It must be hard as a young player to think you have to do that - especially when you look at the two extremes of being a Premier League player to being in the National League?
Mentally, it’s hard. As a young player in an academy, you’re in a bubble, as bad as it sounds. You think you’re going through the academy to get into the first team, play week-in, week-out and be a professional. But the reality of it is that realistically only one player makes it. At my age, only Declan Rice is still there playing. Josh Cullen was there too, but he’s now moved on. At lot of players have talent, but don’t always break through. Once I left West Ham, I was into the real world and things I was taking for granted, I now needed to work hard for it. I used to live at West Ham digs and I’d wake up and there was a van there waiting to take us to training. We got there, our kit was ready and lunch was there. After training, we’d get taken back and our room had been cleaned. Everything was done. When I left West Ham, I had to do these things for myself and it was just the reality. The lower you go, the more you have to do for yourself, but it’s been a blessing for me. I’ve been as low as Dagenham, who don’t even serve food. Leaving West Ham has given me the basic life skills that I probably wouldn’t have had otherwise. There’s a positive in every situation and I now appreciate everything that I have. I appreciate having hot lunches made for me here and the chef making nice food.
You don’t know real life in the Premier League until you’re chucked off the bandwagon and at that age, being released, you are just dumped, aren’t you?
Literally, life is just football, you don’t think about anything else. Players are released into the real world and don’t realise how tough it is. After that, you then realise that, on the pitch, you’re playing for three points and your livelihoods. If you don’t perform week-in, week-out, your manager gets sacked. They’ve got to put food on the table for their families. If you don’t play well, you haven’t got another contract and if another club doesn’t sign me, you’re out.
That Cheltenham loan, the first time, was the first time you’ve played professional football and got a run of games. How fondly do you look back at that spell?
It was the best experience I could have possibly gone through in football. They were rock bottom of the league when me and a few other lads signed for them in January. Will Boyle was my centre-half partner and joined at the same time. I learnt so much about that whole fight. We were literally scrapping for our lives. Every single Saturday was a cup final for us and it meant so much to the players and the fans. It meant everything to us and so much more than to a team in the middle or at the top of the table. It was eye-opening from being comfortable at Brentford - win or lose in the B team, train with the first team to then be fighting for our lives every week. When I signed for Cheltenham on loan, I was 100 per cent committed, the same for every club I’ve gone to. Once I signed there, I forgot about Brentford, I was 100 per cent committed. I felt like a Cheltenham player and my mentality was if we got relegated, I was going to be a National League player, so it was affecting me as well. I bought into that and we ended up surviving relegation with two games to go and it was the most beneficial spell in my career to teach me about the fight needed.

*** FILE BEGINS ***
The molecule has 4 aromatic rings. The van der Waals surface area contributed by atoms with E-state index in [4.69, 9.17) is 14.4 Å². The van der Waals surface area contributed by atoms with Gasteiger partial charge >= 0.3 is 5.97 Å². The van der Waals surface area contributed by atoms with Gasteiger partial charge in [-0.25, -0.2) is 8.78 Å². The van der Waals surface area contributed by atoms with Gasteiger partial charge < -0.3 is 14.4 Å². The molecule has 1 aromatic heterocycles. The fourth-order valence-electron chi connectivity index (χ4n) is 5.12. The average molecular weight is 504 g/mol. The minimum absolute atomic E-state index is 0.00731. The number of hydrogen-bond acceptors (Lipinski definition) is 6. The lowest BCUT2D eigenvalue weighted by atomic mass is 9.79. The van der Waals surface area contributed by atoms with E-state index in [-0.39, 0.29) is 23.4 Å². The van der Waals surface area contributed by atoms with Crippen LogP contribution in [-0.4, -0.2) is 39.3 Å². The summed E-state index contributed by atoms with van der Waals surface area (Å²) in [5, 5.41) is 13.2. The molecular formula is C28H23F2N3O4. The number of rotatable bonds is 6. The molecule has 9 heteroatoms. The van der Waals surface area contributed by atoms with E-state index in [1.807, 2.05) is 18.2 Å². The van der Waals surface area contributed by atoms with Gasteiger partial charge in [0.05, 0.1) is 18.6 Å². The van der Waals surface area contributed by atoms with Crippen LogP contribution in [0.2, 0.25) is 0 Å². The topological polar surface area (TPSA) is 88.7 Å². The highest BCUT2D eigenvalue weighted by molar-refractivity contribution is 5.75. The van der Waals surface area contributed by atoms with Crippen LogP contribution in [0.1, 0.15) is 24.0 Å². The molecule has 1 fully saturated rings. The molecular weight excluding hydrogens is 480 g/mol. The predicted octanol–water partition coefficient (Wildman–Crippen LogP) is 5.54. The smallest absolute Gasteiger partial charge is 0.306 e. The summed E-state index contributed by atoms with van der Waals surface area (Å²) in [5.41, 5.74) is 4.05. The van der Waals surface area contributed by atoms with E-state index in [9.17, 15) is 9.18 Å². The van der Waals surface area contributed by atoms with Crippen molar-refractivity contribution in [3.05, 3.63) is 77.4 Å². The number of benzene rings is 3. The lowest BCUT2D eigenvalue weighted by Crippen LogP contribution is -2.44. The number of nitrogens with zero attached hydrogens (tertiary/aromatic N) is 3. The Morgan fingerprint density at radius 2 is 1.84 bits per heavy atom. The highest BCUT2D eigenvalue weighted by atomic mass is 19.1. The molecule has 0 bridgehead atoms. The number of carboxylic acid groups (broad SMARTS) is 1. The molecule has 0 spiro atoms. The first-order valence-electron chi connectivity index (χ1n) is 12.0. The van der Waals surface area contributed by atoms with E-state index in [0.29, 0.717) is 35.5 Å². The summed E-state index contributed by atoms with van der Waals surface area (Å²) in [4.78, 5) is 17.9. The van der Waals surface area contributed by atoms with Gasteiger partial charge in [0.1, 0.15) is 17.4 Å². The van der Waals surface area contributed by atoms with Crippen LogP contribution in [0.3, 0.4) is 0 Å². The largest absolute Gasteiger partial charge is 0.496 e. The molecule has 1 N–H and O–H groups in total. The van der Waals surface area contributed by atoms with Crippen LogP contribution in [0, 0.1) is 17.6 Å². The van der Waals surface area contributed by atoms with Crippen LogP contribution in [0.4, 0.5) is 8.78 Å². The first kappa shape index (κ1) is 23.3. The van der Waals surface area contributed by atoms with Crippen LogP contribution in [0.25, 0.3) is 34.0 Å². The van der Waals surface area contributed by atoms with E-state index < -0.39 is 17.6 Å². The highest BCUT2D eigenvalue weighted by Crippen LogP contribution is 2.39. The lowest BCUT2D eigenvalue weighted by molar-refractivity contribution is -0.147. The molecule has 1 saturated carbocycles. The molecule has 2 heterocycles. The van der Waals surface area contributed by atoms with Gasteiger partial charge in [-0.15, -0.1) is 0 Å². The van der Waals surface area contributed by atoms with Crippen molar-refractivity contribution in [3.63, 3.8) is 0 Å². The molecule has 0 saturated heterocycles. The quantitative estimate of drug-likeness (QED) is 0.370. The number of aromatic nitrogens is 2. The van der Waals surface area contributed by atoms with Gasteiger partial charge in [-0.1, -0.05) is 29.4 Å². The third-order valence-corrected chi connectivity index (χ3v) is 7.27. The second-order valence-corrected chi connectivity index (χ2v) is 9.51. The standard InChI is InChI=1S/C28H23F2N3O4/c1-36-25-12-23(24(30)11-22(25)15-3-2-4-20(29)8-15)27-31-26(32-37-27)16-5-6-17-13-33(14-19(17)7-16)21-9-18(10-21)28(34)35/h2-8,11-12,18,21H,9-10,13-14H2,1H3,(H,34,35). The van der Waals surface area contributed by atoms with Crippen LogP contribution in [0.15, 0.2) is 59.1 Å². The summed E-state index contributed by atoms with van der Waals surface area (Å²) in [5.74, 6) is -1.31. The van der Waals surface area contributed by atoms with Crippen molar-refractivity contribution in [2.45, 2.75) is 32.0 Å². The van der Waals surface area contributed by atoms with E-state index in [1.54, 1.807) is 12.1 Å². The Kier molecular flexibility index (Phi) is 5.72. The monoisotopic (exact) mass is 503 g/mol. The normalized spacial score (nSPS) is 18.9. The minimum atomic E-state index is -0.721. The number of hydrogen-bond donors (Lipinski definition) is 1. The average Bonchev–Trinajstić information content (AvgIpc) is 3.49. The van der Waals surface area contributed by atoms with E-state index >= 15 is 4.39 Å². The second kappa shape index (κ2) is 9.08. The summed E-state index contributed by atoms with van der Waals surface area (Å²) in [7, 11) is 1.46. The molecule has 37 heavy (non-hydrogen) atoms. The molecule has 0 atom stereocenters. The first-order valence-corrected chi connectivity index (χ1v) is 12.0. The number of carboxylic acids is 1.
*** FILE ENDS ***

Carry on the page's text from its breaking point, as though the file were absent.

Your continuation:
You touched on what it means to fans at this level and this is in no disrespect to fans who watch and support Premier League teams every week, but supporters at this level are different aren’t they? It appears to mean more.
Passionate; 100 per cent. The fans at lower clubs are so passionate and you can see and feel the emotions that it means so much to them. When you go out, you are playing for your club and you’re playing for them as well.
This season, by your own admission, didn’t start how you’d have wanted it to joining a new club and soon after having a hernia problem. How would you assess it at this stage now?
It’s been a positive season for me on the whole. Things have improved and are going well for the better. When I first signed and the whole hernia situation happened, I felt so bad. How I saw it in my head was imagine buying a toy and it is then broken in the first few days (of pre-season). You really want to play with this toy but you’ve got to spend a long time repairing it and you can’t feel the enjoyment of the toy until it is fixed. I had just signed and I felt bad for the club and for myself and my career it was heart-breaking to not start the season. I thought I was going to be out for longer, so big credit to the medical team for that. From there, it’s been upwards for me and for the team as well. It’s been very enjoyable - everyone has taken to me and been very welcoming. The togetherness and team spirit in the group is very good.
You said that shop analogy and I had my former retail head on there…. return or exchange!
*laughs* It’s true though, because you want to hit the ground running and you want to make the best first impression and I couldn’t do that.